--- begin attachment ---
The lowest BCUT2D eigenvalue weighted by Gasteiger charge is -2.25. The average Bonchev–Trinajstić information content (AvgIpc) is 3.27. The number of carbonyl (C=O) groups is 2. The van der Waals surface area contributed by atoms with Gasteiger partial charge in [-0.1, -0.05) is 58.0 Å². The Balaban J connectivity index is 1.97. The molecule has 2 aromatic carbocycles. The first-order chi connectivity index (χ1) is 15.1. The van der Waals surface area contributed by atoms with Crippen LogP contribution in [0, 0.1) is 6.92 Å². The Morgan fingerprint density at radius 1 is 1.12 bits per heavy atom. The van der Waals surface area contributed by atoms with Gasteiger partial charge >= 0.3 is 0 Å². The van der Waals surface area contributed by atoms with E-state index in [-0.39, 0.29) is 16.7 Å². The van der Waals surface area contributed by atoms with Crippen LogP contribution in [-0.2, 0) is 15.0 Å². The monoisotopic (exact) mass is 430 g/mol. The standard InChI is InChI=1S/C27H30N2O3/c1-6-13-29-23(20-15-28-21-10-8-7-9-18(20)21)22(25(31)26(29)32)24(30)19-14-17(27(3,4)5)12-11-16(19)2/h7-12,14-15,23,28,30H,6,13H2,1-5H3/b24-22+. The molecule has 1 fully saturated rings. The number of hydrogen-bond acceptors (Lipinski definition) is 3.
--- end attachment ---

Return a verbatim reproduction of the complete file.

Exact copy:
The lowest BCUT2D eigenvalue weighted by Gasteiger charge is -2.25. The average Bonchev–Trinajstić information content (AvgIpc) is 3.27. The number of carbonyl (C=O) groups is 2. The van der Waals surface area contributed by atoms with Gasteiger partial charge in [-0.1, -0.05) is 58.0 Å². The Balaban J connectivity index is 1.97. The molecule has 2 aromatic carbocycles. The first-order chi connectivity index (χ1) is 15.1. The van der Waals surface area contributed by atoms with Crippen LogP contribution in [0, 0.1) is 6.92 Å². The Morgan fingerprint density at radius 1 is 1.12 bits per heavy atom. The van der Waals surface area contributed by atoms with Gasteiger partial charge >= 0.3 is 0 Å². The van der Waals surface area contributed by atoms with E-state index in [-0.39, 0.29) is 16.7 Å². The van der Waals surface area contributed by atoms with Crippen LogP contribution in [-0.2, 0) is 15.0 Å². The monoisotopic (exact) mass is 430 g/mol. The standard InChI is InChI=1S/C27H30N2O3/c1-6-13-29-23(20-15-28-21-10-8-7-9-18(20)21)22(25(31)26(29)32)24(30)19-14-17(27(3,4)5)12-11-16(19)2/h7-12,14-15,23,28,30H,6,13H2,1-5H3/b24-22+. The molecule has 1 fully saturated rings. The number of hydrogen-bond acceptors (Lipinski definition) is 3.